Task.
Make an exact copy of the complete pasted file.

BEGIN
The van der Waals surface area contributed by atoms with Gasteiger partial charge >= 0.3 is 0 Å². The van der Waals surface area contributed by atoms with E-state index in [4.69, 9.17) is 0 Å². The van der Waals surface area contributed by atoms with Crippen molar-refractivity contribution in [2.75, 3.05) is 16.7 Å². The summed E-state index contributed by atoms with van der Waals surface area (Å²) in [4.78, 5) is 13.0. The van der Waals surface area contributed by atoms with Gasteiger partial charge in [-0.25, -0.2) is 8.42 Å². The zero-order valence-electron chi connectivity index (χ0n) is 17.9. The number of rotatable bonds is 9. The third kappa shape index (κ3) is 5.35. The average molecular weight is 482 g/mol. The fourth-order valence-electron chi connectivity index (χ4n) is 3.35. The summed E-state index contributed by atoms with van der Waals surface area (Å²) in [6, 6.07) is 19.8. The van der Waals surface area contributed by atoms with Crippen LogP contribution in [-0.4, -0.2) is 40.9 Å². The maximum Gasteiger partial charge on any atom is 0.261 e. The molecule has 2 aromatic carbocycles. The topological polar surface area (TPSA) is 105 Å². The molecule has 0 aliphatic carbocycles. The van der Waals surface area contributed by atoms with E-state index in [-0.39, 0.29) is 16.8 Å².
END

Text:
The van der Waals surface area contributed by atoms with Gasteiger partial charge >= 0.3 is 0 Å². The van der Waals surface area contributed by atoms with E-state index in [4.69, 9.17) is 0 Å². The van der Waals surface area contributed by atoms with Crippen molar-refractivity contribution in [2.75, 3.05) is 16.7 Å². The summed E-state index contributed by atoms with van der Waals surface area (Å²) in [4.78, 5) is 13.0. The van der Waals surface area contributed by atoms with Gasteiger partial charge in [-0.25, -0.2) is 8.42 Å². The zero-order valence-electron chi connectivity index (χ0n) is 17.9. The number of rotatable bonds is 9. The third kappa shape index (κ3) is 5.35. The average molecular weight is 482 g/mol. The fourth-order valence-electron chi connectivity index (χ4n) is 3.35. The summed E-state index contributed by atoms with van der Waals surface area (Å²) in [6, 6.07) is 19.8. The van der Waals surface area contributed by atoms with Crippen LogP contribution in [-0.4, -0.2) is 40.9 Å². The maximum Gasteiger partial charge on any atom is 0.261 e. The molecule has 2 aromatic carbocycles. The topological polar surface area (TPSA) is 105 Å². The molecule has 0 aliphatic carbocycles. The van der Waals surface area contributed by atoms with E-state index in [-0.39, 0.29) is 16.8 Å².